The current health crisis is clearly a time of worry for most of us. And we don’t know when the coronavirus pandemic will ease. But there are many simple things we can all do to prevent infection – and infecting others, from handwashing and social distancing to, of course, most importantly, just staying at home.
One thing that may not have perhaps occurred to you is the importance of cleaning your home, especially as you and those you live with are likely to be spending a lot more time there for the foreseeable future.
Eating well (and together if you live with others) is especially critical in these extraordinary times. But you need to prepare food in a clean kitchen, and, ideally, clean the kitchen a couple of times a day. Here’s how:
Think of all the surfaces that need to be cleaned: tables, stove knobs, chopping boards, door handles, light switches – essentially, anything someone could have touched if they’ve been outside and, as is so often the case, come straight into the kitchen. If you want, keep a checklist on the fridge door.
Remember also to wash your clothes each day, or leave them to soak overnight – otherwise they’re ideal bacterial breeding grounds.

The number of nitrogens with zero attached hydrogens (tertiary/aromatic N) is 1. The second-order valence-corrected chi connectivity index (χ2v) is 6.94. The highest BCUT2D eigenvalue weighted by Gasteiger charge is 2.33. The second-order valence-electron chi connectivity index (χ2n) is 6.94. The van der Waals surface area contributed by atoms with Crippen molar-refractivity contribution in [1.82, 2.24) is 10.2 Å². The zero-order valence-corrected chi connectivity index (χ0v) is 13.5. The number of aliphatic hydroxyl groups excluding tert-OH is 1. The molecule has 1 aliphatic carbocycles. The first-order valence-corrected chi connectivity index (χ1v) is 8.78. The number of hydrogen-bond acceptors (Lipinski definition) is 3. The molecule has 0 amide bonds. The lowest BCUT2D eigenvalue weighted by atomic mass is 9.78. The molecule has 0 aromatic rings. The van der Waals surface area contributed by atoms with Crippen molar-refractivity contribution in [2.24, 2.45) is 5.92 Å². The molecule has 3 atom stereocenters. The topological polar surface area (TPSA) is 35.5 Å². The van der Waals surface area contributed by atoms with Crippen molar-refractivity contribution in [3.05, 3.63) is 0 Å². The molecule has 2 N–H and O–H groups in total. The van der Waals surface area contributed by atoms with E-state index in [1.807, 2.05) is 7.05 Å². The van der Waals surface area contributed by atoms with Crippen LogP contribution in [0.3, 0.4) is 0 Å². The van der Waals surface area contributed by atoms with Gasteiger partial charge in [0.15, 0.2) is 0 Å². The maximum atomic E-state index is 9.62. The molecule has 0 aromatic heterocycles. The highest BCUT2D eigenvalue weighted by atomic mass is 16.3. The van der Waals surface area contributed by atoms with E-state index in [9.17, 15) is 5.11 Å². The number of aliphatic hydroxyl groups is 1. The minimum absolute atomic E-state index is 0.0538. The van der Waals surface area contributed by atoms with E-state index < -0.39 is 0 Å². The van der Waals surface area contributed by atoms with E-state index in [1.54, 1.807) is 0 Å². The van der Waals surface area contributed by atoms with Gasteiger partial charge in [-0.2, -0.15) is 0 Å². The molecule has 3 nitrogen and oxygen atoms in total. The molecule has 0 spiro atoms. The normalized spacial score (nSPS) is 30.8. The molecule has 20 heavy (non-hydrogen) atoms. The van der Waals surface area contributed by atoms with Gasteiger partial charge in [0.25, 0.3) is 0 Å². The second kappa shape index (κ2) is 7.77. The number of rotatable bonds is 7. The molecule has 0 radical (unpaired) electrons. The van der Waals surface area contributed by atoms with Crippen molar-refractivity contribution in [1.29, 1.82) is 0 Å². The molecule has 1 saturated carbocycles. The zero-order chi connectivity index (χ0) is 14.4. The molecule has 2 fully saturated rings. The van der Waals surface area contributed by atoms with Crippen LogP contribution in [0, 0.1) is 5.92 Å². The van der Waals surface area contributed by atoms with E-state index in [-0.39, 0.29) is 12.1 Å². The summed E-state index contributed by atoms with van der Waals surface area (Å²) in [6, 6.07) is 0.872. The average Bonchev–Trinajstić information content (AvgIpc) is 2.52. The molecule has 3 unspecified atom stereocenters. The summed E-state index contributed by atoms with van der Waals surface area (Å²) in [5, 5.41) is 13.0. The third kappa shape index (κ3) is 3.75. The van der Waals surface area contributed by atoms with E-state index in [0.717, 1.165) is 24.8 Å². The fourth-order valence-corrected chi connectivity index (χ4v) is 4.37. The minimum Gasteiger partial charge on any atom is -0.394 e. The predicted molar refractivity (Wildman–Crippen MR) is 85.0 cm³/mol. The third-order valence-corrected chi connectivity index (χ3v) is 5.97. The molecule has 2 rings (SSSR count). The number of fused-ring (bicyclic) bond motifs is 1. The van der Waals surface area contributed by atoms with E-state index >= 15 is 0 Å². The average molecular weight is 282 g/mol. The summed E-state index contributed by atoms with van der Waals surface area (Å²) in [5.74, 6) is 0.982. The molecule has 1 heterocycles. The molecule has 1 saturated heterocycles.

Use soapy water
The fatty membrane around the outside of the coronavirus is easily destroyed by soap and water. Use an alkaline-based soap of pH 7 and above.
On those surfaces that can tolerate it, and without going overboard, and while ensuring adequate ventilation, disinfect with bleach. In fact, bleach expires, so ensure it’s within date first.
Marble, granite and quartz stone countertops, won’t be able to tolerate even a diluted bleach solution. But many other surfaces can tolerate bleach solutions. If in doubt, check first on a small non-visible area before applying to the whole surface.
With bleach, and some other products, understand how long they need to remain wet on a surface, or air-drying. If you dry them off a little too zealously, that may render them ineffective.
Additionally, use a bleach solution so that pure bleach is diluted with water. Make sure the bleach doesn’t contain any descaling ingredients.
Coronavirus is vulnerable to disinfectants including bleach. However, vinegar is not an effective disinfectant or virus killer.
We’re still not entirely sure which chemicals kill it. In any event, you should be very careful with chemicals on a natural stone surface such as marble.
Finally, of course, always follow NHS guidelines. Wash your hands before preparing food, sitting down to eat and when you come in, and after cleaning.
Here to help
At Royal Stone Care, we’re here to help. We know it’s a stressful time for everyone. But we’re still at work (safely of course), and can advise on stone cleaning, including stone polishing and restoration.
At the same time, we can come and deep-clean your kitchen, bathroom or shower room using our professional anti-viral products. Talk to us today.